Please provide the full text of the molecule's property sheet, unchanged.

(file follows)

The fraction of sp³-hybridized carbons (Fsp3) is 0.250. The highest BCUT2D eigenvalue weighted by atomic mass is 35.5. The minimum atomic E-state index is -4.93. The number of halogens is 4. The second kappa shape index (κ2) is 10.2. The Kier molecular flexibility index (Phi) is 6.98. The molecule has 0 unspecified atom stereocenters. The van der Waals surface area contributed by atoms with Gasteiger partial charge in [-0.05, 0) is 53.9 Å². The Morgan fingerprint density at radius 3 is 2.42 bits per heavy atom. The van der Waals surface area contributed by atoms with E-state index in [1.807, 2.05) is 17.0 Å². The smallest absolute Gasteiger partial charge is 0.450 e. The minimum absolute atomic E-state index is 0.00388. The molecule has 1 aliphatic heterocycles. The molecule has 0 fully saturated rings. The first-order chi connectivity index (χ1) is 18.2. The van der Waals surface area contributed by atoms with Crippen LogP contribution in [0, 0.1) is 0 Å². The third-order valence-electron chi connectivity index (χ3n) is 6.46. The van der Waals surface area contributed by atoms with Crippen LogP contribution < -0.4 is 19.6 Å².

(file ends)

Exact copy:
The fraction of sp³-hybridized carbons (Fsp3) is 0.250. The highest BCUT2D eigenvalue weighted by atomic mass is 35.5. The minimum atomic E-state index is -4.93. The number of halogens is 4. The second kappa shape index (κ2) is 10.2. The Kier molecular flexibility index (Phi) is 6.98. The molecule has 0 unspecified atom stereocenters. The van der Waals surface area contributed by atoms with Gasteiger partial charge in [-0.05, 0) is 53.9 Å². The Morgan fingerprint density at radius 3 is 2.42 bits per heavy atom. The van der Waals surface area contributed by atoms with E-state index in [1.807, 2.05) is 17.0 Å². The smallest absolute Gasteiger partial charge is 0.450 e. The minimum absolute atomic E-state index is 0.00388. The molecule has 1 aliphatic heterocycles. The molecule has 0 fully saturated rings. The first-order chi connectivity index (χ1) is 18.2. The van der Waals surface area contributed by atoms with Crippen LogP contribution in [0, 0.1) is 0 Å². The third-order valence-electron chi connectivity index (χ3n) is 6.46. The van der Waals surface area contributed by atoms with Crippen LogP contribution < -0.4 is 19.6 Å².